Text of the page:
The starting point for this series of cups is a piece from this spring’s test firings.
What is it?
Why do I like it?
What needs to happen?
It’s an alluring ghost flowered chawan. Lots of character…. The specckeled clay body blasts through all the surface layers, the blue underglaze, willie’s #6 tile slip, and the SAG glaze all are tied together from the body outwards. The big element of the piece is the soft matt surface of the SAG glaze. (Many would call it problematic, but watching pretty much everyone that has picked up this work absentmindedly pet it, convinces me that I wasn’t barking up the wrong tree by pursuing surface texture.) The simplicity of the double headed bloom design made me smile too. The blocky stencils made a strong positive vs negative balance, and while I enjoy what happens when I follow the design around the piece, (it makes me feel good inside), I want to see what happens as the flowers are more styleized.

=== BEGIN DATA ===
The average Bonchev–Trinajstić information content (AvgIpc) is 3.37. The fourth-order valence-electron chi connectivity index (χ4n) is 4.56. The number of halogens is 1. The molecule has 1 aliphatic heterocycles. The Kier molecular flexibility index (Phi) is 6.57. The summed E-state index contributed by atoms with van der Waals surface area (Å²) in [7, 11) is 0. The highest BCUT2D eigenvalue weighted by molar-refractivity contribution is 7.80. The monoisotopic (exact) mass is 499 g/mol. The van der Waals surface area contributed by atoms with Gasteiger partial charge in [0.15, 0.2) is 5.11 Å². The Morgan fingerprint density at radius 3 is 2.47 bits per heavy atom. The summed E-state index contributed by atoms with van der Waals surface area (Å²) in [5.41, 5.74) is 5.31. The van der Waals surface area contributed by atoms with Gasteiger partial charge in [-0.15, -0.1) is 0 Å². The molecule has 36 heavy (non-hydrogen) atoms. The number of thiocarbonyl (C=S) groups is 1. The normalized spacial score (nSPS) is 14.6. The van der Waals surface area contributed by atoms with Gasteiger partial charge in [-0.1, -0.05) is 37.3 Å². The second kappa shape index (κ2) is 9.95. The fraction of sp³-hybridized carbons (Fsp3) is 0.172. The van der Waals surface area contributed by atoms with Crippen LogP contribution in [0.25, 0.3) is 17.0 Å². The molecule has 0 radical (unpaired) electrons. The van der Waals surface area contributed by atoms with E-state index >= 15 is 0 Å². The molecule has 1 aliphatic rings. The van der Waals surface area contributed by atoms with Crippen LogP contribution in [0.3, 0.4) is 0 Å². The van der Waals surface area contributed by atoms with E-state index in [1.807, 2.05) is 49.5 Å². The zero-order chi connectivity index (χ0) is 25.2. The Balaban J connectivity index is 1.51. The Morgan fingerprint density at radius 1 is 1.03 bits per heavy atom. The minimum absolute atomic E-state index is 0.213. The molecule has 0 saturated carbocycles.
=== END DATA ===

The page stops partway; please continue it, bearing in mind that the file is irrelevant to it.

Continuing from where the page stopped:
I’d like to know it it shifts the design away from simple, moving it more towards noise, or if it creates something different and unanticipated.
The flowers were originally fields of blue, now they are essentially lakes of white rimmed by blue. (Maybe a solution is to fill in the flower stencils with blue slip before peeling the paper.)
This round will get a 50/50 cobalt stain wash before being glazed and fired to cone 6-7. (note… the last layer was supposed to be a hakeme layer, but the slip bucket literally ran dry.)
(Studio note: Use a Cone 6 Malcolm Davis Shino to glaze a few of these, waxing in firefly halos to direct soda flashing just to tell the story properly.)